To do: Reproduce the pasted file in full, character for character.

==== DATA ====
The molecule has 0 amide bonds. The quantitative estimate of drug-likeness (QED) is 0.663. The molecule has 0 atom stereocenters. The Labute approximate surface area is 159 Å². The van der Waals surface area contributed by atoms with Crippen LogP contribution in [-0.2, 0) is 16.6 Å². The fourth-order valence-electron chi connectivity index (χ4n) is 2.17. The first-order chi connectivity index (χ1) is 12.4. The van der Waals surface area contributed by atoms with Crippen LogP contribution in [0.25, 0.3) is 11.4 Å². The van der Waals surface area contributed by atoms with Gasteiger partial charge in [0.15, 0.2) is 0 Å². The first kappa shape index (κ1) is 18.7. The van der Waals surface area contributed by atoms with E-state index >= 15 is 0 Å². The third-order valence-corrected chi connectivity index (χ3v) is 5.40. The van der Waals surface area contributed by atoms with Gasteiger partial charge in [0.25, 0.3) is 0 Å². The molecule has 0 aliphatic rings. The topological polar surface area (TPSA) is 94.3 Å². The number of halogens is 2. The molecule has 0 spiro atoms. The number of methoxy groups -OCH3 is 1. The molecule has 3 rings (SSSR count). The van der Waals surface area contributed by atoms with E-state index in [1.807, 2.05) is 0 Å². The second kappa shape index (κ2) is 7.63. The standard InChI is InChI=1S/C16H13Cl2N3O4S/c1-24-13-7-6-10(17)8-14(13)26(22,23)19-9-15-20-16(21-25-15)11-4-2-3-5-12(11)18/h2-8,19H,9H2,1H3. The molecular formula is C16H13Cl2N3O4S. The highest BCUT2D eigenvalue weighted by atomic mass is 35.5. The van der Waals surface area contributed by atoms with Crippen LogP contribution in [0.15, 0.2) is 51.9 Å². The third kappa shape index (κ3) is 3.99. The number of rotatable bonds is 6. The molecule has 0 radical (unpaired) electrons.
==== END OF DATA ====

The molecule has 0 amide bonds. The quantitative estimate of drug-likeness (QED) is 0.663. The molecule has 0 atom stereocenters. The Labute approximate surface area is 159 Å². The van der Waals surface area contributed by atoms with Crippen LogP contribution in [-0.2, 0) is 16.6 Å². The fourth-order valence-electron chi connectivity index (χ4n) is 2.17. The first-order chi connectivity index (χ1) is 12.4. The van der Waals surface area contributed by atoms with Crippen LogP contribution in [0.25, 0.3) is 11.4 Å². The van der Waals surface area contributed by atoms with Gasteiger partial charge in [0.15, 0.2) is 0 Å². The first kappa shape index (κ1) is 18.7. The van der Waals surface area contributed by atoms with E-state index >= 15 is 0 Å². The third-order valence-corrected chi connectivity index (χ3v) is 5.40. The van der Waals surface area contributed by atoms with Gasteiger partial charge in [0.25, 0.3) is 0 Å². The molecule has 0 aliphatic rings. The topological polar surface area (TPSA) is 94.3 Å². The number of halogens is 2. The molecule has 0 spiro atoms. The number of methoxy groups -OCH3 is 1. The molecule has 3 rings (SSSR count). The van der Waals surface area contributed by atoms with E-state index in [1.807, 2.05) is 0 Å². The second kappa shape index (κ2) is 7.63. The standard InChI is InChI=1S/C16H13Cl2N3O4S/c1-24-13-7-6-10(17)8-14(13)26(22,23)19-9-15-20-16(21-25-15)11-4-2-3-5-12(11)18/h2-8,19H,9H2,1H3. The molecular formula is C16H13Cl2N3O4S. The highest BCUT2D eigenvalue weighted by atomic mass is 35.5. The van der Waals surface area contributed by atoms with Crippen LogP contribution in [0.15, 0.2) is 51.9 Å². The third kappa shape index (κ3) is 3.99. The number of rotatable bonds is 6. The molecule has 0 radical (unpaired) electrons.